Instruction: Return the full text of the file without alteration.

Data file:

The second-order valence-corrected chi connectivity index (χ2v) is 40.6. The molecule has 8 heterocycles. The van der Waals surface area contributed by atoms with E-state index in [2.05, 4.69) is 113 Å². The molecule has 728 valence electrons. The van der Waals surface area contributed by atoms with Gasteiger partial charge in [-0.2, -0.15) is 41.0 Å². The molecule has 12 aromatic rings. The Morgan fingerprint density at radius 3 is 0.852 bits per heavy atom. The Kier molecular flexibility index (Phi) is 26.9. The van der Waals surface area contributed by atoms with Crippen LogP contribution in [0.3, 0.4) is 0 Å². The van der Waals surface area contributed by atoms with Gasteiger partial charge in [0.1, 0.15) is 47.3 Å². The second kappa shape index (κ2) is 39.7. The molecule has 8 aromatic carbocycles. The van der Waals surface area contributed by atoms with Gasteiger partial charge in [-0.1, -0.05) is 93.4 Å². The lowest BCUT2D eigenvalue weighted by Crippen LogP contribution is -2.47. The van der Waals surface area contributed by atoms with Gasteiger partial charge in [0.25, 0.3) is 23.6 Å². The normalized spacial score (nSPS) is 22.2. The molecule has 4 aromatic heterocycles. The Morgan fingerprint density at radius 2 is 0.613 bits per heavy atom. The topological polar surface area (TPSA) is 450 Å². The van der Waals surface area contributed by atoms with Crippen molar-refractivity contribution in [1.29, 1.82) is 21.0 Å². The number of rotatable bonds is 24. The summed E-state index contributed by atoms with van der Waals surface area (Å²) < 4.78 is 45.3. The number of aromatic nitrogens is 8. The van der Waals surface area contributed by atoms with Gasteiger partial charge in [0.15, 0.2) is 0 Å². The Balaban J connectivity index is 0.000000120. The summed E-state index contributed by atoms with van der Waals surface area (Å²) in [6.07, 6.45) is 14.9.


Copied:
The second-order valence-corrected chi connectivity index (χ2v) is 40.6. The molecule has 8 heterocycles. The van der Waals surface area contributed by atoms with E-state index in [2.05, 4.69) is 113 Å². The molecule has 728 valence electrons. The van der Waals surface area contributed by atoms with Gasteiger partial charge in [-0.2, -0.15) is 41.0 Å². The molecule has 12 aromatic rings. The Morgan fingerprint density at radius 3 is 0.852 bits per heavy atom. The Kier molecular flexibility index (Phi) is 26.9. The van der Waals surface area contributed by atoms with Crippen LogP contribution in [0.3, 0.4) is 0 Å². The van der Waals surface area contributed by atoms with Gasteiger partial charge in [0.1, 0.15) is 47.3 Å². The second kappa shape index (κ2) is 39.7. The molecule has 8 aromatic carbocycles. The van der Waals surface area contributed by atoms with Gasteiger partial charge in [-0.1, -0.05) is 93.4 Å². The lowest BCUT2D eigenvalue weighted by Crippen LogP contribution is -2.47. The van der Waals surface area contributed by atoms with Gasteiger partial charge in [0.25, 0.3) is 23.6 Å². The normalized spacial score (nSPS) is 22.2. The molecule has 4 aromatic heterocycles. The Morgan fingerprint density at radius 2 is 0.613 bits per heavy atom. The topological polar surface area (TPSA) is 450 Å². The van der Waals surface area contributed by atoms with Crippen molar-refractivity contribution in [1.29, 1.82) is 21.0 Å². The number of rotatable bonds is 24. The summed E-state index contributed by atoms with van der Waals surface area (Å²) < 4.78 is 45.3. The number of aromatic nitrogens is 8. The van der Waals surface area contributed by atoms with Gasteiger partial charge in [0.15, 0.2) is 0 Å². The Balaban J connectivity index is 0.000000120. The summed E-state index contributed by atoms with van der Waals surface area (Å²) in [6.07, 6.45) is 14.9.